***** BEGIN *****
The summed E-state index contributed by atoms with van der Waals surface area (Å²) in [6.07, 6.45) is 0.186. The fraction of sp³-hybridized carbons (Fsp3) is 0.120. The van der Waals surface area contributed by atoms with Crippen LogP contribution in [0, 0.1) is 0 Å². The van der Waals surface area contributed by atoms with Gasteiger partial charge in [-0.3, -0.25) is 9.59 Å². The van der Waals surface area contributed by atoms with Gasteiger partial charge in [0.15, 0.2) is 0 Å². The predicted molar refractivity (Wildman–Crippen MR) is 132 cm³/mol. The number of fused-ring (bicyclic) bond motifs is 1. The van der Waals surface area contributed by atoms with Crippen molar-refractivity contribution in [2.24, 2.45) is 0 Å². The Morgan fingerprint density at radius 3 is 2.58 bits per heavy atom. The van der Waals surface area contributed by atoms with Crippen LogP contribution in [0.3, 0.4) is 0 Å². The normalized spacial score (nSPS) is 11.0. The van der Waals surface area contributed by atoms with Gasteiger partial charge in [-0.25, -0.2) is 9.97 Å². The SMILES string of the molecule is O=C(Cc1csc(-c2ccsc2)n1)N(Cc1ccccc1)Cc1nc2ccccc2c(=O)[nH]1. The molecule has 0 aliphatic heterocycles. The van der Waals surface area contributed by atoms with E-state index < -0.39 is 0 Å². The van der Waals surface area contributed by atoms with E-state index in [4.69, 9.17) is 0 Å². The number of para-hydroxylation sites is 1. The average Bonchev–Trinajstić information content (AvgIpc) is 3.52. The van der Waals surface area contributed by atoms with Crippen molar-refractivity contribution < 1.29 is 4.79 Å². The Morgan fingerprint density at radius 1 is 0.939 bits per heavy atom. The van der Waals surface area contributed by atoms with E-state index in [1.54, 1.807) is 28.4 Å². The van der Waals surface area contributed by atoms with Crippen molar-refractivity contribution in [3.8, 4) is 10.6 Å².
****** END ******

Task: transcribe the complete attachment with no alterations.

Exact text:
The summed E-state index contributed by atoms with van der Waals surface area (Å²) in [6.07, 6.45) is 0.186. The fraction of sp³-hybridized carbons (Fsp3) is 0.120. The van der Waals surface area contributed by atoms with Crippen LogP contribution in [0, 0.1) is 0 Å². The van der Waals surface area contributed by atoms with Gasteiger partial charge in [-0.3, -0.25) is 9.59 Å². The van der Waals surface area contributed by atoms with Gasteiger partial charge in [0.15, 0.2) is 0 Å². The predicted molar refractivity (Wildman–Crippen MR) is 132 cm³/mol. The number of fused-ring (bicyclic) bond motifs is 1. The van der Waals surface area contributed by atoms with Crippen molar-refractivity contribution in [2.24, 2.45) is 0 Å². The Morgan fingerprint density at radius 3 is 2.58 bits per heavy atom. The van der Waals surface area contributed by atoms with Crippen LogP contribution in [0.3, 0.4) is 0 Å². The normalized spacial score (nSPS) is 11.0. The van der Waals surface area contributed by atoms with Gasteiger partial charge in [-0.25, -0.2) is 9.97 Å². The SMILES string of the molecule is O=C(Cc1csc(-c2ccsc2)n1)N(Cc1ccccc1)Cc1nc2ccccc2c(=O)[nH]1. The molecule has 0 aliphatic heterocycles. The van der Waals surface area contributed by atoms with E-state index < -0.39 is 0 Å². The van der Waals surface area contributed by atoms with E-state index in [4.69, 9.17) is 0 Å². The number of para-hydroxylation sites is 1. The average Bonchev–Trinajstić information content (AvgIpc) is 3.52. The van der Waals surface area contributed by atoms with Crippen molar-refractivity contribution < 1.29 is 4.79 Å². The Morgan fingerprint density at radius 1 is 0.939 bits per heavy atom. The van der Waals surface area contributed by atoms with E-state index in [1.54, 1.807) is 28.4 Å². The van der Waals surface area contributed by atoms with Crippen molar-refractivity contribution in [3.8, 4) is 10.6 Å².